Proposal targets homes on farmland

Zoning plan seeks to cut `family conveyance'

Anne Arundel

March 10, 2004|By Childs Walker | Childs Walker,SUN STAFF

As part of a sweeping proposal to revise the Anne Arundel zoning code, the county planning department wants to eliminate a provision that allows farmers to build houses on their land for family members.

Planners say the provision has been used as a back-door way to subdivide land intended for agricultural use.

"It's been so abused that we decided to eliminate it entirely" in the department's recommendations, said Joe Rutter, the county's planning and zoning officer.

But County Executive Janet S. Owens is taking a more moderate position for now.

"I share the concerns about the history of abuse under family conveyance," said Owens, who grew up on a farm. "However, I want to maintain the ability of a farmer to deed part of his or her farm to the children, so that the farm can continue to prosper."

The county's rural area zoning classification says farmland should hold one house per 20 acres. But the "family conveyance" provision allows property owners to add houses for family members up to a density of one house per 2 acres. Rutter said one 160-acre farm in the southern part of the county has 34 family homes on it.

Despite such examples, the recommended revision is a smack at personal property rights, said Susan Stroud Parker, co-director of government affairs for the Home Builders Association of Maryland.

"We recognize that there's been some artful manipulating of that law, but that doesn't mean it should be done away with altogether," Parker said.

The elimination of the "family conveyance" provision is one of hundreds of changes recommended in the revamped zoning code released by the planning department Monday. Developers, builders and land-use attorneys said they were still digesting the nearly 200 pages of revised code yesterday.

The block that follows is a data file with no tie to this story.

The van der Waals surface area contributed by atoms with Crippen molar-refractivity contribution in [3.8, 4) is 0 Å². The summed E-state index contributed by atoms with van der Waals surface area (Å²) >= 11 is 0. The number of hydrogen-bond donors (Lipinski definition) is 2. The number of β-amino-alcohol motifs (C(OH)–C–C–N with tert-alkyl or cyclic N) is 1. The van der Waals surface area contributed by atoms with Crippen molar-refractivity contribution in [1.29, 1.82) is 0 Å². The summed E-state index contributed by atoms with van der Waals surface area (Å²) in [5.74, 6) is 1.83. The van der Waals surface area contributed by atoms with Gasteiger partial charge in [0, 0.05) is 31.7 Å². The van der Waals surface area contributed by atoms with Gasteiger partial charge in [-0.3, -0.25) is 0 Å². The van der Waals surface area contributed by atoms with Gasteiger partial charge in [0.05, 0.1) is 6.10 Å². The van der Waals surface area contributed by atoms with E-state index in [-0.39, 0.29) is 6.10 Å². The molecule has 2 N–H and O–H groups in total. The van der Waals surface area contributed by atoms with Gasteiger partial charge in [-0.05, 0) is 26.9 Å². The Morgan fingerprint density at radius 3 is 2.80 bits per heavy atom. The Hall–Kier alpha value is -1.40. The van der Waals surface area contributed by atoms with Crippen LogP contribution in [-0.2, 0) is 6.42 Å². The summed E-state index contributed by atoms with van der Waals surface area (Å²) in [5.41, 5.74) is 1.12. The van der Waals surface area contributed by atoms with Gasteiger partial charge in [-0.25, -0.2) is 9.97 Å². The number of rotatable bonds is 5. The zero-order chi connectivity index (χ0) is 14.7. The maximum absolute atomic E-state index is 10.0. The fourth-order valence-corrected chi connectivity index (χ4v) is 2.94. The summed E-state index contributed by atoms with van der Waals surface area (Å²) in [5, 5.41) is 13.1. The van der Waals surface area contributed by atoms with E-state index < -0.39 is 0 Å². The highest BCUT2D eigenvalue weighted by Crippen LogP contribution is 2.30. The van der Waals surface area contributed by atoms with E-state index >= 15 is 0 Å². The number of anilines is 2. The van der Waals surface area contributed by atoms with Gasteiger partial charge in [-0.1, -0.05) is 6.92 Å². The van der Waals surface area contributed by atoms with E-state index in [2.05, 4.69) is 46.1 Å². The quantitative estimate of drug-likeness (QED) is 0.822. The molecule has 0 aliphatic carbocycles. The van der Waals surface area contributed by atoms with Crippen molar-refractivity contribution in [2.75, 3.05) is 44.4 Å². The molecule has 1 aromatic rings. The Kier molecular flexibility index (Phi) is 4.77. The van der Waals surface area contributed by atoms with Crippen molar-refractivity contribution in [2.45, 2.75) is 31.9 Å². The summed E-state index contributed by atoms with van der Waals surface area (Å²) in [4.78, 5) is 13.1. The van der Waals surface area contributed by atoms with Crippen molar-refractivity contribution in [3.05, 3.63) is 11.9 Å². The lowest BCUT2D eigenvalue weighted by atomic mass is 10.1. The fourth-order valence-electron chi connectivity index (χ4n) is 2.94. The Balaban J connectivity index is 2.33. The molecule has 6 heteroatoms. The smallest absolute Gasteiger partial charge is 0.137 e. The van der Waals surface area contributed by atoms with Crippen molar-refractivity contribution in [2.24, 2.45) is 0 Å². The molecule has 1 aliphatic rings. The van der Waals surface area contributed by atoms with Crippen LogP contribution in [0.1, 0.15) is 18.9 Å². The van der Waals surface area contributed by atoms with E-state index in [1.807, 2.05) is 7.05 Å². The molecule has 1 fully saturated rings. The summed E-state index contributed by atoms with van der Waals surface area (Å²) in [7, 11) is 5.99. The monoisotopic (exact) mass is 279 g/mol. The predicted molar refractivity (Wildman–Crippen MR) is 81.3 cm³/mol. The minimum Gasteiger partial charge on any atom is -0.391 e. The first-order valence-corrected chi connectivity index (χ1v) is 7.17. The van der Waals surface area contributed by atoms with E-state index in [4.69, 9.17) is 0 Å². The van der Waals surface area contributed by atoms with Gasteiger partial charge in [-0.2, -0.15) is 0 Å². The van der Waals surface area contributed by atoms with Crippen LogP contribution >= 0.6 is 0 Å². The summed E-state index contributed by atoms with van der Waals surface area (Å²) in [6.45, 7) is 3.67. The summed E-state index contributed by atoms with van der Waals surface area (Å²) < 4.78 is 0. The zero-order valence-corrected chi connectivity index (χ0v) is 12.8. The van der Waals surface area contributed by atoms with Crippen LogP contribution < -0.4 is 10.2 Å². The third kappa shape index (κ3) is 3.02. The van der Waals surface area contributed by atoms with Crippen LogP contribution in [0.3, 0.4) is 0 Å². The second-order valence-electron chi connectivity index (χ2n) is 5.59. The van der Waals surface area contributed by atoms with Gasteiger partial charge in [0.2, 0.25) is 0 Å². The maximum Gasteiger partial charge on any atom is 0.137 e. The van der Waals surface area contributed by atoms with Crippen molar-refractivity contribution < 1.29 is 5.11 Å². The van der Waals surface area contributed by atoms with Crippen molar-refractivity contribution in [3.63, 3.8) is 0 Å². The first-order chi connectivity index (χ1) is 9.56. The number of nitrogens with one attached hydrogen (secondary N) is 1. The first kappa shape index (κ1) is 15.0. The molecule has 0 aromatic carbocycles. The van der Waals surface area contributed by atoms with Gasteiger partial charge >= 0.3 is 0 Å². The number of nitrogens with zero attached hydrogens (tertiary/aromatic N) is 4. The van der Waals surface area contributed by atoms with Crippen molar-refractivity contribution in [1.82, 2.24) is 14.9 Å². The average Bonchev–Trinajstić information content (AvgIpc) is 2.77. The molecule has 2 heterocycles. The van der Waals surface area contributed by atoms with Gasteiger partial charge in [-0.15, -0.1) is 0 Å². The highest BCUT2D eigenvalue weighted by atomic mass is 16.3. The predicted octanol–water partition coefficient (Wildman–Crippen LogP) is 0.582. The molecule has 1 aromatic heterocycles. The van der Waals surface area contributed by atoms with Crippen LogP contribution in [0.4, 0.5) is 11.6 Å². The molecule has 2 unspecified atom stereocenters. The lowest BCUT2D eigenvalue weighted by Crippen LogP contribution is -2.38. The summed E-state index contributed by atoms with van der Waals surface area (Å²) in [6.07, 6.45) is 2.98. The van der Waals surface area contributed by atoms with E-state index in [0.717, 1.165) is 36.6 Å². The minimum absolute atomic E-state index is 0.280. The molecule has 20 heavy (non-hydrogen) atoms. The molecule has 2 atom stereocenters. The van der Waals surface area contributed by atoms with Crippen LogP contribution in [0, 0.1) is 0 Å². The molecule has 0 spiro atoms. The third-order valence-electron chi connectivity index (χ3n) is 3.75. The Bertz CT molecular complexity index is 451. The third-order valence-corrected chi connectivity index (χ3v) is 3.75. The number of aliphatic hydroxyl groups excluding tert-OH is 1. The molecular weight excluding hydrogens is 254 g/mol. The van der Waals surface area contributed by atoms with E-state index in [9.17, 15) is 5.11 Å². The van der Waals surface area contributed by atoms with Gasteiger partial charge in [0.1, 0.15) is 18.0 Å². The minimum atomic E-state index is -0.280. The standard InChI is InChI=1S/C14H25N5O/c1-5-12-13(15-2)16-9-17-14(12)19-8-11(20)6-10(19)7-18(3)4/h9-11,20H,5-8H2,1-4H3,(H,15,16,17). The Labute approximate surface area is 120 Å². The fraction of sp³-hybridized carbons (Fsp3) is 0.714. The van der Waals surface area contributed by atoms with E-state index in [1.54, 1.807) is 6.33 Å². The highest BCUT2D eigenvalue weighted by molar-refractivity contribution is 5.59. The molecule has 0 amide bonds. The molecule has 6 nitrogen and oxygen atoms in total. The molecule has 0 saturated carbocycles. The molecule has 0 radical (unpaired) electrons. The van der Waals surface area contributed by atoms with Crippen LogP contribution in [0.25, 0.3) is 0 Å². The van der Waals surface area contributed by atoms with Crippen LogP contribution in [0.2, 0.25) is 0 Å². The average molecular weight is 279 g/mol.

`More user-friendly'

Rutter said he will formally present the proposed revisions to the County Council in May and expects the council to begin discussing the changes in June.

"The one main thrust is that we want it to be more user-friendly," he said of the code, which hasn't been fully revised since 1971. "The current document can be so unfriendly, referring you from one section to another and presenting so many inconsistencies."

Developers applauded the effort to streamline zoning laws.

"We're certainly pleased to see the document made more user-friendly," Parker said.

But some changes will stir controversy, she and Rutter agreed.

Another proposed change would reduce the number of lots developers could squeeze from environmentally sensitive parcels around the county.

Under the current code, developers calculate how many lots they can subdivide based on the total acreage of a parcel. But under the proposed revision, developers would have to subtract acres consisting of wetlands, steep slopes or flood plain before calculating the number of lots that could be subdivided.

It's unclear how many lots developers might lose to such a change, but the proposed revision could affect projects that are well into the county review process. Builders argue that such projects should be grandfathered in, meaning they would move forward under the old zoning regulations.

"I think someone who's well down the road, who has hundreds of thousands of dollars invested, shouldn't be hurt by this," said Mike DeStefano, president of Sturbridge Homes, one of the largest builders in the county. "It's just not right."

DeStefano also said the county should be careful not to create laws that would make high-density development difficult.

"I do worry that this might eliminate some lots out there that we're going to need," he said.

DeStefano, like most developers and builders contacted yesterday, had not reviewed the proposed changes in detail. He said he would read the 192-page document this weekend and predicted that the building community's response to the proposed changes would become clearer in a few weeks.

Parker said she was just getting around to distributing the proposal to her network of builders. "The devil is in the details," she said. "So we're going to go through this with a fine-toothed comb to see if there are any significant changes."

Other proposals

Other proposed revisions to the code include: adding flexibility to permitted land uses in industrial zones; eliminating special exceptions in a number of zoning classifications; condensing zoning rules that apply to business parks; and creating special exceptions for assisted living and conference centers.

Anyone interested in reviewing the changes can read them online at or examine a copy on the fourth floor of the county planning offices at 2664 Riva Road in Annapolis.

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